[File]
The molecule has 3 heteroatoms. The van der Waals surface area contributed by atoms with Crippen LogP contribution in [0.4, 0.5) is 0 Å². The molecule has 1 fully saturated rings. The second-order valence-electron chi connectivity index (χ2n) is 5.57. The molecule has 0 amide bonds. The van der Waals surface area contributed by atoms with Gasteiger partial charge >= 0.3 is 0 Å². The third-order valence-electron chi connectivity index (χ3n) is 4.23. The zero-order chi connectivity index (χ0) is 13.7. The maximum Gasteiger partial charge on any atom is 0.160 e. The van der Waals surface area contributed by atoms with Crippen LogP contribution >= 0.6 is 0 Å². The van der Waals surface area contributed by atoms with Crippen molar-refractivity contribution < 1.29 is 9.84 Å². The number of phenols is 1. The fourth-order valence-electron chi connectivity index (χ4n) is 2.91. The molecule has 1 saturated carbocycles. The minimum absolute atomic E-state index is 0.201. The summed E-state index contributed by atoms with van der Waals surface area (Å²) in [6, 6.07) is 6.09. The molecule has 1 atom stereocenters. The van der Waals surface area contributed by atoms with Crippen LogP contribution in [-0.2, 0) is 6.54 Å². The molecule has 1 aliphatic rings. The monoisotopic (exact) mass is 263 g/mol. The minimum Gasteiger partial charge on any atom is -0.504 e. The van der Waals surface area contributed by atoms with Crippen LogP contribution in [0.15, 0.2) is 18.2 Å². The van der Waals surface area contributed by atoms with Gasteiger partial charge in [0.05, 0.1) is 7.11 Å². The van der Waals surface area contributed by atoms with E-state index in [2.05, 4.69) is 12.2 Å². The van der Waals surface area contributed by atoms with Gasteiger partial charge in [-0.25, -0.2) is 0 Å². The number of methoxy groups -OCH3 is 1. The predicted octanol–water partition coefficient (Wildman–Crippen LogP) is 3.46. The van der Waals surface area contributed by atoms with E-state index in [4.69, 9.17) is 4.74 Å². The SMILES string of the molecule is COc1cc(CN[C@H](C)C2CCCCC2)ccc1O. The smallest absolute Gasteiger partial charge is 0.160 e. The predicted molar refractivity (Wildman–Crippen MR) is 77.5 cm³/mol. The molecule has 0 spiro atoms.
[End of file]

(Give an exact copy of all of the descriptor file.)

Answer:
The molecule has 3 heteroatoms. The van der Waals surface area contributed by atoms with Crippen LogP contribution in [0.4, 0.5) is 0 Å². The molecule has 1 fully saturated rings. The second-order valence-electron chi connectivity index (χ2n) is 5.57. The molecule has 0 amide bonds. The van der Waals surface area contributed by atoms with Gasteiger partial charge >= 0.3 is 0 Å². The third-order valence-electron chi connectivity index (χ3n) is 4.23. The zero-order chi connectivity index (χ0) is 13.7. The maximum Gasteiger partial charge on any atom is 0.160 e. The van der Waals surface area contributed by atoms with Crippen LogP contribution >= 0.6 is 0 Å². The van der Waals surface area contributed by atoms with Crippen molar-refractivity contribution < 1.29 is 9.84 Å². The number of phenols is 1. The fourth-order valence-electron chi connectivity index (χ4n) is 2.91. The molecule has 1 saturated carbocycles. The minimum absolute atomic E-state index is 0.201. The summed E-state index contributed by atoms with van der Waals surface area (Å²) in [6, 6.07) is 6.09. The molecule has 1 atom stereocenters. The van der Waals surface area contributed by atoms with Crippen LogP contribution in [-0.2, 0) is 6.54 Å². The molecule has 1 aliphatic rings. The monoisotopic (exact) mass is 263 g/mol. The minimum Gasteiger partial charge on any atom is -0.504 e. The van der Waals surface area contributed by atoms with Crippen LogP contribution in [0.15, 0.2) is 18.2 Å². The van der Waals surface area contributed by atoms with Gasteiger partial charge in [0.05, 0.1) is 7.11 Å². The van der Waals surface area contributed by atoms with E-state index in [2.05, 4.69) is 12.2 Å². The van der Waals surface area contributed by atoms with Gasteiger partial charge in [-0.25, -0.2) is 0 Å². The number of methoxy groups -OCH3 is 1. The predicted octanol–water partition coefficient (Wildman–Crippen LogP) is 3.46. The van der Waals surface area contributed by atoms with E-state index in [4.69, 9.17) is 4.74 Å². The SMILES string of the molecule is COc1cc(CN[C@H](C)C2CCCCC2)ccc1O. The smallest absolute Gasteiger partial charge is 0.160 e. The predicted molar refractivity (Wildman–Crippen MR) is 77.5 cm³/mol. The molecule has 0 spiro atoms.